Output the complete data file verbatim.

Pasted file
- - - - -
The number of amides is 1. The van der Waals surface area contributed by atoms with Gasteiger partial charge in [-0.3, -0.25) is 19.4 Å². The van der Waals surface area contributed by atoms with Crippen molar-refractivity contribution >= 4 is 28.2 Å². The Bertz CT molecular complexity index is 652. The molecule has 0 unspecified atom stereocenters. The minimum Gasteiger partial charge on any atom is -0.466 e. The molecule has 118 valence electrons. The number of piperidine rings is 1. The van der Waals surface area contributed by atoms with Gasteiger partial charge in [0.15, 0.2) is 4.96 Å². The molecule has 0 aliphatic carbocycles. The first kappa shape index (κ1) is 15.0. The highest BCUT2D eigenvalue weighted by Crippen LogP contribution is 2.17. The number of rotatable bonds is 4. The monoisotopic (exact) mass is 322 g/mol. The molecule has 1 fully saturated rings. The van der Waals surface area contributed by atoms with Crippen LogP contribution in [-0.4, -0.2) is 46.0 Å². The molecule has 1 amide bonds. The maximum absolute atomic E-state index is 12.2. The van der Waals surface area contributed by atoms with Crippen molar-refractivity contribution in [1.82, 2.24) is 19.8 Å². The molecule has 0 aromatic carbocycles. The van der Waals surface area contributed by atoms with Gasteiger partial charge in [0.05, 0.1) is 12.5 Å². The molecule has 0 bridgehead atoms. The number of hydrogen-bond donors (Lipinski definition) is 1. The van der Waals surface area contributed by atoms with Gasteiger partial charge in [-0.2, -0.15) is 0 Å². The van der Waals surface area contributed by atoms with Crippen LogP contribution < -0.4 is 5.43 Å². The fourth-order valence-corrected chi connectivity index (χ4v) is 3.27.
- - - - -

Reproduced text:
The number of amides is 1. The van der Waals surface area contributed by atoms with Gasteiger partial charge in [-0.3, -0.25) is 19.4 Å². The van der Waals surface area contributed by atoms with Crippen molar-refractivity contribution >= 4 is 28.2 Å². The Bertz CT molecular complexity index is 652. The molecule has 0 unspecified atom stereocenters. The minimum Gasteiger partial charge on any atom is -0.466 e. The molecule has 118 valence electrons. The number of piperidine rings is 1. The van der Waals surface area contributed by atoms with Gasteiger partial charge in [0.15, 0.2) is 4.96 Å². The molecule has 0 aliphatic carbocycles. The first kappa shape index (κ1) is 15.0. The highest BCUT2D eigenvalue weighted by Crippen LogP contribution is 2.17. The number of rotatable bonds is 4. The monoisotopic (exact) mass is 322 g/mol. The molecule has 1 fully saturated rings. The van der Waals surface area contributed by atoms with Crippen LogP contribution in [-0.4, -0.2) is 46.0 Å². The molecule has 1 amide bonds. The maximum absolute atomic E-state index is 12.2. The van der Waals surface area contributed by atoms with Crippen molar-refractivity contribution in [1.82, 2.24) is 19.8 Å². The molecule has 0 aromatic carbocycles. The van der Waals surface area contributed by atoms with Gasteiger partial charge in [0.05, 0.1) is 12.5 Å². The molecule has 0 bridgehead atoms. The number of hydrogen-bond donors (Lipinski definition) is 1. The van der Waals surface area contributed by atoms with Gasteiger partial charge in [-0.2, -0.15) is 0 Å². The van der Waals surface area contributed by atoms with Crippen LogP contribution < -0.4 is 5.43 Å². The fourth-order valence-corrected chi connectivity index (χ4v) is 3.27.